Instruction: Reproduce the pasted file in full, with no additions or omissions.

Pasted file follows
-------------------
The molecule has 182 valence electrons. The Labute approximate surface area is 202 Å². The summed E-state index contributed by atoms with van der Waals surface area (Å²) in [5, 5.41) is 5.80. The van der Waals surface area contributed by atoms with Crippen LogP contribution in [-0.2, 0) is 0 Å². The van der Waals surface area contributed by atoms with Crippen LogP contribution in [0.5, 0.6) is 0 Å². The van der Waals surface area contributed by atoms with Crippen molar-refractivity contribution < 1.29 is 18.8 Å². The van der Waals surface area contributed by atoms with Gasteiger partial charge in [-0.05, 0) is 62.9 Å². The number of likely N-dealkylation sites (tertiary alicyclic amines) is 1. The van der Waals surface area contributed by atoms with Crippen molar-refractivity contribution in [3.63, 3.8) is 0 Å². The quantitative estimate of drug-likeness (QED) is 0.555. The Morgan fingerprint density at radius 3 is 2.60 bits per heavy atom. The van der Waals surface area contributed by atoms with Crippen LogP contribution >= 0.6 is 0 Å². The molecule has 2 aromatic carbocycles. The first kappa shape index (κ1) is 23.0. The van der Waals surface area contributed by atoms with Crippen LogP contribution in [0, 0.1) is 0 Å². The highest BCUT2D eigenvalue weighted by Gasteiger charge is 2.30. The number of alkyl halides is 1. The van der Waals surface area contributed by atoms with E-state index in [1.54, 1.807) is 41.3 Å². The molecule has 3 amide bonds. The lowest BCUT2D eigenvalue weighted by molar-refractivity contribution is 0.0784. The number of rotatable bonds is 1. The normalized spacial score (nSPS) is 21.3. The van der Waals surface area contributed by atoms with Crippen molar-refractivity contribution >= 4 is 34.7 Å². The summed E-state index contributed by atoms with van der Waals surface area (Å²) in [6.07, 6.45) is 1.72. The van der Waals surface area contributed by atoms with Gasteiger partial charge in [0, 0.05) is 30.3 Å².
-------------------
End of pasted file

The molecule has 182 valence electrons. The Labute approximate surface area is 202 Å². The summed E-state index contributed by atoms with van der Waals surface area (Å²) in [5, 5.41) is 5.80. The van der Waals surface area contributed by atoms with Crippen LogP contribution in [-0.2, 0) is 0 Å². The van der Waals surface area contributed by atoms with Crippen LogP contribution in [0.5, 0.6) is 0 Å². The van der Waals surface area contributed by atoms with Crippen molar-refractivity contribution < 1.29 is 18.8 Å². The van der Waals surface area contributed by atoms with Gasteiger partial charge in [-0.05, 0) is 62.9 Å². The number of likely N-dealkylation sites (tertiary alicyclic amines) is 1. The van der Waals surface area contributed by atoms with Crippen molar-refractivity contribution in [3.63, 3.8) is 0 Å². The quantitative estimate of drug-likeness (QED) is 0.555. The Morgan fingerprint density at radius 3 is 2.60 bits per heavy atom. The van der Waals surface area contributed by atoms with Crippen LogP contribution >= 0.6 is 0 Å². The molecule has 2 aromatic carbocycles. The first kappa shape index (κ1) is 23.0. The van der Waals surface area contributed by atoms with Crippen LogP contribution in [0, 0.1) is 0 Å². The highest BCUT2D eigenvalue weighted by Gasteiger charge is 2.30. The number of alkyl halides is 1. The van der Waals surface area contributed by atoms with E-state index in [1.54, 1.807) is 41.3 Å². The molecule has 3 amide bonds. The lowest BCUT2D eigenvalue weighted by molar-refractivity contribution is 0.0784. The number of rotatable bonds is 1. The normalized spacial score (nSPS) is 21.3. The van der Waals surface area contributed by atoms with Crippen molar-refractivity contribution >= 4 is 34.7 Å². The summed E-state index contributed by atoms with van der Waals surface area (Å²) in [6.07, 6.45) is 1.72. The van der Waals surface area contributed by atoms with Gasteiger partial charge in [0, 0.05) is 30.3 Å².